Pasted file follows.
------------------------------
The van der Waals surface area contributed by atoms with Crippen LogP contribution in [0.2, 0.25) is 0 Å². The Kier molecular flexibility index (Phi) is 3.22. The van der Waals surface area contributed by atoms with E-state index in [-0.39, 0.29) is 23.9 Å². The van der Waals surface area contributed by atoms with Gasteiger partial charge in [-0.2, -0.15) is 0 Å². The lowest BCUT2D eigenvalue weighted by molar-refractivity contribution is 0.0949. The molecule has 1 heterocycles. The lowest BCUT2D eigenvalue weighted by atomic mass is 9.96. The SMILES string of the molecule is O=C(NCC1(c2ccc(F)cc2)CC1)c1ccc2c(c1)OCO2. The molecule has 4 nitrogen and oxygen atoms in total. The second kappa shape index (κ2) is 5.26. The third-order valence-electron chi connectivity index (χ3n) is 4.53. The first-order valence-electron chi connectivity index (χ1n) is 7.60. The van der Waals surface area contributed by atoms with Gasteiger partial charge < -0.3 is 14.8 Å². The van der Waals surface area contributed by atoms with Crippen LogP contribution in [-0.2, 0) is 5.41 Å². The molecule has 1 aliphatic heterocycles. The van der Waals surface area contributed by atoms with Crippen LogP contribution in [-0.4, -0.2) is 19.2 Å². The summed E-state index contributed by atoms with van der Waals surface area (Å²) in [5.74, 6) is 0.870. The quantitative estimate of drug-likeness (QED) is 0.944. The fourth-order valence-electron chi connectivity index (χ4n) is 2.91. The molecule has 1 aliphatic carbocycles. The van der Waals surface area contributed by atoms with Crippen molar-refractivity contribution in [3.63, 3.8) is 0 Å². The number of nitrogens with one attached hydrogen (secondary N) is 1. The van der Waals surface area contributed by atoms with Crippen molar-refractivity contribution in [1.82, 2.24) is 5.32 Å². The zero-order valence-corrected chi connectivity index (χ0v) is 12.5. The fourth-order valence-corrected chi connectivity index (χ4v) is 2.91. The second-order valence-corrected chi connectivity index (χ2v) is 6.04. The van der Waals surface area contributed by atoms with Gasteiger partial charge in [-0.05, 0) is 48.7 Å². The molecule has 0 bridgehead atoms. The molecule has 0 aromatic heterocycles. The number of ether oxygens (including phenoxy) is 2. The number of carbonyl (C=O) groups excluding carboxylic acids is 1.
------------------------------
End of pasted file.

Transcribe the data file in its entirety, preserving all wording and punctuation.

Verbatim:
The van der Waals surface area contributed by atoms with Crippen LogP contribution in [0.2, 0.25) is 0 Å². The Kier molecular flexibility index (Phi) is 3.22. The van der Waals surface area contributed by atoms with E-state index in [-0.39, 0.29) is 23.9 Å². The van der Waals surface area contributed by atoms with Gasteiger partial charge in [-0.2, -0.15) is 0 Å². The lowest BCUT2D eigenvalue weighted by molar-refractivity contribution is 0.0949. The molecule has 1 heterocycles. The lowest BCUT2D eigenvalue weighted by atomic mass is 9.96. The SMILES string of the molecule is O=C(NCC1(c2ccc(F)cc2)CC1)c1ccc2c(c1)OCO2. The molecule has 4 nitrogen and oxygen atoms in total. The second kappa shape index (κ2) is 5.26. The third-order valence-electron chi connectivity index (χ3n) is 4.53. The first-order valence-electron chi connectivity index (χ1n) is 7.60. The van der Waals surface area contributed by atoms with Gasteiger partial charge < -0.3 is 14.8 Å². The van der Waals surface area contributed by atoms with Crippen LogP contribution in [-0.2, 0) is 5.41 Å². The molecule has 1 aliphatic heterocycles. The van der Waals surface area contributed by atoms with Crippen LogP contribution in [-0.4, -0.2) is 19.2 Å². The summed E-state index contributed by atoms with van der Waals surface area (Å²) in [5.74, 6) is 0.870. The quantitative estimate of drug-likeness (QED) is 0.944. The fourth-order valence-electron chi connectivity index (χ4n) is 2.91. The molecule has 1 aliphatic carbocycles. The van der Waals surface area contributed by atoms with Crippen molar-refractivity contribution in [3.63, 3.8) is 0 Å². The number of nitrogens with one attached hydrogen (secondary N) is 1. The van der Waals surface area contributed by atoms with Crippen molar-refractivity contribution in [1.82, 2.24) is 5.32 Å². The zero-order valence-corrected chi connectivity index (χ0v) is 12.5. The fourth-order valence-corrected chi connectivity index (χ4v) is 2.91. The second-order valence-corrected chi connectivity index (χ2v) is 6.04. The van der Waals surface area contributed by atoms with Gasteiger partial charge in [-0.05, 0) is 48.7 Å². The molecule has 0 bridgehead atoms. The molecule has 0 aromatic heterocycles. The number of ether oxygens (including phenoxy) is 2. The number of carbonyl (C=O) groups excluding carboxylic acids is 1.